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   However, a number of factors, such as the high administrative
   overhead of deploying trust anchors and the unavailability of SEND
   implementations for many widely deployed operating systems, make SEND
   hard to deploy [Gont-DPSC].  Thus, in many general scenarios, it may
   be necessary and/or convenient to use other mitigation techniques for
   NDP-based attacks.  The following mitigations are currently available
   for NDP attacks:

   o  Static Access Control Lists (ACLs) in switches

   o  Layer-2 filtering of Neighbor Discovery packets (such as RA-Guard

   o  Neighbor Discovery monitoring tools (e.g., NDPMon [NDPMon] and
      ramond [ramond])

   o  Intrusion Prevention Systems (IPS)

   IPv6 Router Advertisement Guard (RA-Guard) is a mitigation technique
   for attack vectors based on ICMPv6 Router Advertisement (RA)
   messages.  It is meant to block attack packets at a layer-2 device
   before the attack packets actually reach the target nodes.  [RFC6104]
   describes the problem statement of "Rogue IPv6 Router
   Advertisements", and [RFC6105] specifies the "IPv6 Router
   Advertisement Guard" functionality.

   Tools such as NDPMon [NDPMon] and ramond [ramond] aim to monitor
   Neighbor Discovery traffic in the hopes of detecting possible attacks
   when there are discrepancies between the information advertised in
   Neighbor Discovery packets and the information stored on a local

   Some Intrusion Prevention Systems (IPS) can mitigate Neighbor
   Discovery attacks.  We recommend that Intrusion Prevention Systems
   implement mitigations for NDP attacks.

   IPv6 fragmentation introduces a key challenge for these mitigation or
   monitoring techniques, since it is trivial for an attacker to conceal
   his attack by fragmenting his packets into multiple fragments.  This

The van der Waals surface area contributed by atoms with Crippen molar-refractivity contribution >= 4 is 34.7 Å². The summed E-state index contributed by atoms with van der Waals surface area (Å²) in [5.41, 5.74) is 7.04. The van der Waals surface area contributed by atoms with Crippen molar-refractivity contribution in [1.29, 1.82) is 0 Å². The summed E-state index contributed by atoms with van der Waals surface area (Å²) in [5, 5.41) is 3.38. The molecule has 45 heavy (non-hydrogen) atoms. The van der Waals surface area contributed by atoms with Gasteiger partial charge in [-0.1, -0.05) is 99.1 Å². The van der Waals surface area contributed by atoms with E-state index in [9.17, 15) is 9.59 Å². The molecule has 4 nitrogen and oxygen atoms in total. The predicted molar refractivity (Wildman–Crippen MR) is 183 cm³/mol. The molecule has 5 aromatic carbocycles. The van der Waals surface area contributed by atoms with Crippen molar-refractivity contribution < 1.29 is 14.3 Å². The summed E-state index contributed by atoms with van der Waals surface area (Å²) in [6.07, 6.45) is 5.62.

may limit or even eliminate the effectiveness of the aforementioned
   mitigation or monitoring techniques.  Recent work [CPNI-IPv6]
   indicates that current implementations of the aforementioned
   mitigations for NDP attacks can be trivially evaded.  For example, as
   noted in [RA-GUARD], current RA-Guard implementations can be
   trivially evaded by fragmenting the attack packets into multiple
   fragments, such that the layer-2 device cannot find all the necessary
   information to perform packet filtering in the same packet.  While
   Neighbor Discovery monitoring tools could (in theory) implement IPv6
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   fragment reassembly, this is usually an arms-race with the attacker
   (an attacker can generate lots of forged fragments to "confuse" the
   monitoring tools), and therefore the aforementioned tools are
   unreliable for the detection of such attacks.

   Section 2 analyzes the use of IPv6 fragmentation in traditional
   Neighbor Discovery.  Section 3 analyzes the use of IPv6 fragmentation
   in SEcure Neighbor Discovery (SEND).  Section 4 provides the
   rationale for forbidding the use of IPv6 fragmentation with Neighbor
   Discovery.  Section 5 formally updates RFC 4861 such that the use of
   the IPv6 Fragment Header with traditional Neighbor Discovery is
   forbidden, and also formally updates RFC 3971 by providing advice on
   the use of IPv6 fragmentation with SEND.  Section 6 provides
   operational advice about interoperability problems arising from the
   use of IPv6 fragmentation with Neighbor Discovery.

   The key words "MUST", "MUST NOT", "REQUIRED", "SHALL", "SHALL NOT",
   document are to be interpreted as described in RFC 2119 [RFC2119].

2. Traditional Neighbor Discovery and IPv6 Fragmentation